Sikh soldier becomes first to wear turban for Trooping the Colour

Charanpreet Singh Lall makes history as he takes part in Queen’s birthday parade

Coldstream Guards, including Guardsman Charanpreet Singh Lall, aged 22, a Sikh from Leicester who is the first soldier to wear a turban during the Trooping the Colour parade, march down The Mall as part of Trooping the Colour in central London, Britain.

London: A Coldstream Guards soldier has become the first person to wear a turban during the Trooping the Colour ceremony.

More than 1,000 soldiers took part in the ceremony to mark the Queen’s official birthday on Saturday.

The Duke and Duchess of Sussex joined other senior royals including the Prince of Wales and the Duke and Duchess of Cambridge at the event.

Guardsman Charanpreet Singh Lall, 22, a Sikh from Leicester, said he hoped it would encourage those from different religions and backgrounds to join the army.

The event was Lall’s first Trooping the Colour. He told the Press Association: “I hope that people watching, that they will just acknowledge it and that they will look at it as a new change in history.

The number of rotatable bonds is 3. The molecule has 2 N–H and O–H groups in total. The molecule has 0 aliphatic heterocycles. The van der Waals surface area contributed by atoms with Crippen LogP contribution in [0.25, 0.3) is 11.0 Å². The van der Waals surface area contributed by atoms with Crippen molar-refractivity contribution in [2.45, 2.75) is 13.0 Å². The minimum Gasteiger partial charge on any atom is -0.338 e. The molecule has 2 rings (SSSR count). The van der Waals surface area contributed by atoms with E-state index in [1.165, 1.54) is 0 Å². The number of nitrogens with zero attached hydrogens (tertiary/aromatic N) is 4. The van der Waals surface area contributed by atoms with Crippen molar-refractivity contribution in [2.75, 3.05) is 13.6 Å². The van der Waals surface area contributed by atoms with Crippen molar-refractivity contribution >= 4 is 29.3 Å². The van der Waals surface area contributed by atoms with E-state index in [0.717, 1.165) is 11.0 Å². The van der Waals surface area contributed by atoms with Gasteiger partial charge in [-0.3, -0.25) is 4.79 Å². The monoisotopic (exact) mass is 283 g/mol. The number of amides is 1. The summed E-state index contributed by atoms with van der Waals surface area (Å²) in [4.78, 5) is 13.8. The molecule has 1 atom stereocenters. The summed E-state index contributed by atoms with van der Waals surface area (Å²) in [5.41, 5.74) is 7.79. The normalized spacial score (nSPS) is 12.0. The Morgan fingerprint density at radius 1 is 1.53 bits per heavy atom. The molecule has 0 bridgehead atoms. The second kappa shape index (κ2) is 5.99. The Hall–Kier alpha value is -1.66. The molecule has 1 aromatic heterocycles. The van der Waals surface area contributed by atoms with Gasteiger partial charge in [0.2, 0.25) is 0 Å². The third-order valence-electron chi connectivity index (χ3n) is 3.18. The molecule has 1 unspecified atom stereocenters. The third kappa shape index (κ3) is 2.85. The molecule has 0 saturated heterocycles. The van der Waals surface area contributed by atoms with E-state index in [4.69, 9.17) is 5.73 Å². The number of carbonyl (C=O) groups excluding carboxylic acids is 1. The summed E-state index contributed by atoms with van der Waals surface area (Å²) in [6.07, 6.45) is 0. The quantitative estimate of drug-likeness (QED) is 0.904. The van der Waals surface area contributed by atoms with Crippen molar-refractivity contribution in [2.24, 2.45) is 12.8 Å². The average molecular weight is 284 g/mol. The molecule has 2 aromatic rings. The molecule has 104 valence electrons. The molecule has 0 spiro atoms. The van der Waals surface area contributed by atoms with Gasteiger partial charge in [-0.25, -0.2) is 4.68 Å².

“I hope that more people like me, not just Sikhs but from other religions and different backgrounds, that they will be encouraged to join the army.”

Lall was born in Punjab, India, and moved to the UK as a child. He joined the army in January 2016 and said he was feeling “quite excited” ahead of the event.

A member of the 1st Battalion Coldstream Guards, Lall’s black turban featured the ceremonial cap star to match the bearskin hats of his fellow guardsmen.

“I’m quite proud and I know that a lot of other people are proud of me as well,” he said. “It is a good feeling … there’s going to be a lot of eyes and I am going to have an influence on other people.”

Trooping the Colour, which is staged every June in London’s Guards Parade, originated from traditional preparations for battle. Colours, or flags, were carried, or “trooped”, down the ranks so the soldiers could see and recognise them.

In the 18th century, guards from the Royal palaces assembled daily on Horse Guards to “troop the colours” and, in 1748, it was announced the parade would also mark the monarch’s official birthday.

Lall said his family, who are “really, really proud” of him, would be coming to watch him take part. “My mum was crying on the day I passed out, so I wonder what is going to happen to her when she sees me in this,” he said.

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